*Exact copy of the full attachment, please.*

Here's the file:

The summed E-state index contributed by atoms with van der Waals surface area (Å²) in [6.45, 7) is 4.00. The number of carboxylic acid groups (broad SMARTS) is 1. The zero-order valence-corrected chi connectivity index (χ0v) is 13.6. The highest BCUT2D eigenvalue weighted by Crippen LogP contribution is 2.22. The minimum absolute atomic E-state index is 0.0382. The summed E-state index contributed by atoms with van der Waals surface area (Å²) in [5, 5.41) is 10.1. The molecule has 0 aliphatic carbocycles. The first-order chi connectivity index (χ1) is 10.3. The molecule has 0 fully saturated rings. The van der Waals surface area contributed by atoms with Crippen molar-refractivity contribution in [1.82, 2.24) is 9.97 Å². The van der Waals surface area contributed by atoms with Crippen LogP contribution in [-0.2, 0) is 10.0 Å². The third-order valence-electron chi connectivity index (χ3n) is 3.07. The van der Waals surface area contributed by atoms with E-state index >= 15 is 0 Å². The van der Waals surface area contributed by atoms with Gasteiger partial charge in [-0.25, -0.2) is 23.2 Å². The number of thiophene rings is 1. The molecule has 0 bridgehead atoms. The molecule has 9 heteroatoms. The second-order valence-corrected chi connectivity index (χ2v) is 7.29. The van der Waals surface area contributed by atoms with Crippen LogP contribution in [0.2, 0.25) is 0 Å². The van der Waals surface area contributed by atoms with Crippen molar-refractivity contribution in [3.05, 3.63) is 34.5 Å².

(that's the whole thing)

The summed E-state index contributed by atoms with van der Waals surface area (Å²) in [6.45, 7) is 4.00. The number of carboxylic acid groups (broad SMARTS) is 1. The zero-order valence-corrected chi connectivity index (χ0v) is 13.6. The highest BCUT2D eigenvalue weighted by Crippen LogP contribution is 2.22. The minimum absolute atomic E-state index is 0.0382. The summed E-state index contributed by atoms with van der Waals surface area (Å²) in [5, 5.41) is 10.1. The molecule has 0 aliphatic carbocycles. The first-order chi connectivity index (χ1) is 10.3. The molecule has 0 fully saturated rings. The van der Waals surface area contributed by atoms with Crippen molar-refractivity contribution in [1.82, 2.24) is 9.97 Å². The van der Waals surface area contributed by atoms with Crippen LogP contribution in [-0.2, 0) is 10.0 Å². The third-order valence-electron chi connectivity index (χ3n) is 3.07. The van der Waals surface area contributed by atoms with E-state index >= 15 is 0 Å². The van der Waals surface area contributed by atoms with Gasteiger partial charge in [-0.25, -0.2) is 23.2 Å². The number of thiophene rings is 1. The molecule has 0 bridgehead atoms. The molecule has 9 heteroatoms. The second-order valence-corrected chi connectivity index (χ2v) is 7.29. The van der Waals surface area contributed by atoms with Crippen LogP contribution in [0.2, 0.25) is 0 Å². The van der Waals surface area contributed by atoms with Crippen molar-refractivity contribution in [3.05, 3.63) is 34.5 Å².